Zenbre E5: There’s Beauty To Be Found Here

The Zenbre E5 are neckband ear buds, on a budget. That’s not a bad thing always, and it’s not a bad thing here; I’m just saying it how it is off the bat. These are pocketmoney-aimed Bluetooth ear buds, with a neckband, for sporty, fitness types to use and abuse – they have decent audio too. Let’s take a deeper dive in our full review.

Zenbre E5
  • Cheap, in a good way
  • Good battery life
  • Decent audio
  • Neckband not weighty enough
  • Cheap feeling

Buy on Amazon UK – £26.99 (Prime)

I’m going to confess something here – I’ve never actually owned a set of headphones with a neckband. I’ve used a tonne, mostly during events and product launches, but I’ve never actually owned a pair myself. Having used the Zenbre E5’s for the last week, on my travels and during noisy commutes, I’m left wanting to try others that sit in the same sub-genre.

Zenbre E5

In Use – Zenbre E5

The Zenbre E5 comes in a very plain brown box, and has very little wasted packaging, something we all should be thankful for in 2019, and perhaps a little more aware of.

In the box comes a microUSB charging cable (of a decent length) the Zenbre E5 buds themselves, and the obligatory paperwork along with some spare silicone tips.

My first impression of the unit was, let’s say, jarring. The neckband is a flat, shiny glossy black plastic number, with shiny (again) silver buttons on the control pod. Whilst the unit will hardly be seen if you’re wearing a coat or a collar, they just don’t give off a premium first impression. Luckily, the impression it would make on one’s wallet is equally non-premium, so it gets more than a pass from me. In fact the majority of this review needs to be tempered with the “but it’s so damn cheap” statement.

Placing the unit over the neck, you have limited flexibility in terms of how the neckband can sit. Whilst the plastic surrounding is malleable, it doesn’t actually stay where you bend it, so it ends up cupping your neck. Thankfully it’s not uncomfortable though. It should be, as the neckband should be a little heavier to withstand some jolts and knocks whilst you’re running down a busy street for example or going hard at it in the gym, but it’s not. That’s both a pro and a con.

The cable length initially felt too short, but there are little rubber stoppers that can be adjusted to provide more or less wire to allow easy access for the bud to the ear. In-ear these feel comfortable too. Unlike my difficulties with other silicone buds, these just slide in and sit there nice and snug. I’m putting this down to the fact the buds are a little more oval and round thanks to the driver housing construction.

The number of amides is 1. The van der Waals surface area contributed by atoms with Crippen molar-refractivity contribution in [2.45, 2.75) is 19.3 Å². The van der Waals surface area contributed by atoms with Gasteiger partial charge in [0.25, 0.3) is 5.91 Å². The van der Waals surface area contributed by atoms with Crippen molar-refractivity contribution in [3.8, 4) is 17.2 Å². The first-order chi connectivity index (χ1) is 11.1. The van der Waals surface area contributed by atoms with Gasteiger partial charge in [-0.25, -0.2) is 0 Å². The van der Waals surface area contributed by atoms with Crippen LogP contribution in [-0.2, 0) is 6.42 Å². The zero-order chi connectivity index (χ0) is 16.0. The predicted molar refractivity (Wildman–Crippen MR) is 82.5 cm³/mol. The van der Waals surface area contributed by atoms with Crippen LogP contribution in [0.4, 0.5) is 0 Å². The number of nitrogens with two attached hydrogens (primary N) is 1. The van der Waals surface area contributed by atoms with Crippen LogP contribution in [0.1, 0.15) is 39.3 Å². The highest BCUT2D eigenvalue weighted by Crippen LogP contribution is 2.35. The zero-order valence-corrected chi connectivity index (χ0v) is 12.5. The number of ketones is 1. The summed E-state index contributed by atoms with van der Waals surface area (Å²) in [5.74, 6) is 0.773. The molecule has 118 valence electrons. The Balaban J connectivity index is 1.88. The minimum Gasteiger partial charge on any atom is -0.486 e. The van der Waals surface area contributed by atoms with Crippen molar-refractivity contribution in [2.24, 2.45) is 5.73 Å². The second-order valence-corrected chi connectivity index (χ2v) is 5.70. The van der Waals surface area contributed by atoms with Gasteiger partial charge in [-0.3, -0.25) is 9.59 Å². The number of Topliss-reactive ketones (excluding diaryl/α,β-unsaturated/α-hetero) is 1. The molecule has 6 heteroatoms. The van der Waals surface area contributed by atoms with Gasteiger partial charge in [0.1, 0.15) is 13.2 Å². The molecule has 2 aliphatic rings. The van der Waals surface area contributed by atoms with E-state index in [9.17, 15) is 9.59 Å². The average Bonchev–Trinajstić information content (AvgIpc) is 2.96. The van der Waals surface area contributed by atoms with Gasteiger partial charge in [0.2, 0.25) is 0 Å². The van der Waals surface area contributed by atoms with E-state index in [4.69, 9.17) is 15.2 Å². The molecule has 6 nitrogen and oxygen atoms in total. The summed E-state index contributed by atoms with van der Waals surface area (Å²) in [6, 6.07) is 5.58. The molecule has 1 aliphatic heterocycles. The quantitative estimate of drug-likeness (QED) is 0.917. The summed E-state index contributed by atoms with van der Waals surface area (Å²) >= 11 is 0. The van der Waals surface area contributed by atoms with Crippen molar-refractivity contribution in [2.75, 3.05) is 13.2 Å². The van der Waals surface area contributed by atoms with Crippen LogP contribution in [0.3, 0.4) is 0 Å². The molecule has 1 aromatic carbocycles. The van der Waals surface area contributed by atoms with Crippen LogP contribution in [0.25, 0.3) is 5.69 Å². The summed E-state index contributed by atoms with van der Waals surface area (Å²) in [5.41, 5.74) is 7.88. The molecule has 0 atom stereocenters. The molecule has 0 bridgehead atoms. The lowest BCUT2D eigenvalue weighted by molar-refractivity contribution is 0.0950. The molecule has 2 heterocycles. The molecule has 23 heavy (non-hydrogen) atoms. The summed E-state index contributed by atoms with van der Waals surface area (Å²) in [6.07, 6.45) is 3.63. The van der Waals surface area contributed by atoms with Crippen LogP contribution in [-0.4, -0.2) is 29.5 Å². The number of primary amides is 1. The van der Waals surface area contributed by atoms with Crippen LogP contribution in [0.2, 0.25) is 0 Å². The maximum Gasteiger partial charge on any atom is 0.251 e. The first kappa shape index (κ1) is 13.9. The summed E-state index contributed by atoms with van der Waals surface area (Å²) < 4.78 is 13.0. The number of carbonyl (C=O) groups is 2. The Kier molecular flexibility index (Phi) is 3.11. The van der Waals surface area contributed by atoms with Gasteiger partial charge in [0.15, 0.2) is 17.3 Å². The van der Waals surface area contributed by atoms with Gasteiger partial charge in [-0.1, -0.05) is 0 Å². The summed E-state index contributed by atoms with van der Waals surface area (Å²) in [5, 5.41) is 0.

Once you get the beats flowing you get treated to a decent audio experience with zero interruptions despite the Bluetooth 4.1 in tow. Bluetooth 4.1 shouldn’t be an issue, but there is always the chance that a cheaper chip is used in products that are at the more budget end of the lineup like these are. Thankfully that doesn’t seem to be the case and I experienced no disruption at all until I got to the edge of the suggested 20-metre range, which is par for the course.

The bass is actually really good for such a cheap device. Listening to Hip-Hop and Pop hits I noticed a few nuances in the bass on tracks that had previously gone unnoticed. That might just be on me, but these same tracks have been played on headphones ranging from £30 to £300 as well as through various car systems too, so that says a lot for the clarity of the low end on the Zenbre E5 drivers (or not a lot for my ears!). The high-end does get lost a little but not too much at all. Overall a pleasant listening experience, whether you’re bumping tracks of audiobooks/podcasts.

Whilst I didn’t expect any noise cancellation at the price these debut at, the buds do deliver an acceptable level of passive isolation from the mundanity of real life. Your mileage might vary on that front though as it’s entirely environment dependent.

That listening experience benefits from being a little longer than I thought it might thanks to the 12 hour play time. 12 hours isn’t the largest playback time we’ve seen marketed on ear buds, but again, for the price, this is more than acceptable. Given that the Zenbre E5’s also come with IPX4 water resistance, you can get sweaty in a few gym visits, charge for a couple of hours, and rinse and repeat!

Conclusion – Zenbre E5

The Zenbre E5 might not be the best pair of neckband ear buds available, and might not be the ideal pair to base my views on the entire segment, but they do a good job of showing me what could be out there. The Zenbre E5’s in their own right deliver good audio with very good low end, and good battery life along with IPX4 water resistance too.

They might look like cheap knock-offs, and that plastic certainly doesn’t help, but the crux of the matter is, they are cheap. Of course there are question marks over the durability of the product, but from our review period, we’ve had no plastic creaks, no breaks in connectivity, and nothing to worry about build quality wise. So, give up a few pints or G&Ts, buy a pair of the Zenbre E5’s and enjoy some decent audio, safe in the knowledge if they do break, you won’t have to re-mortgage your house to replace them!

About Craig Bradshaw

Tech enthusiast and Editor-in-Chief of MobileTechTalk

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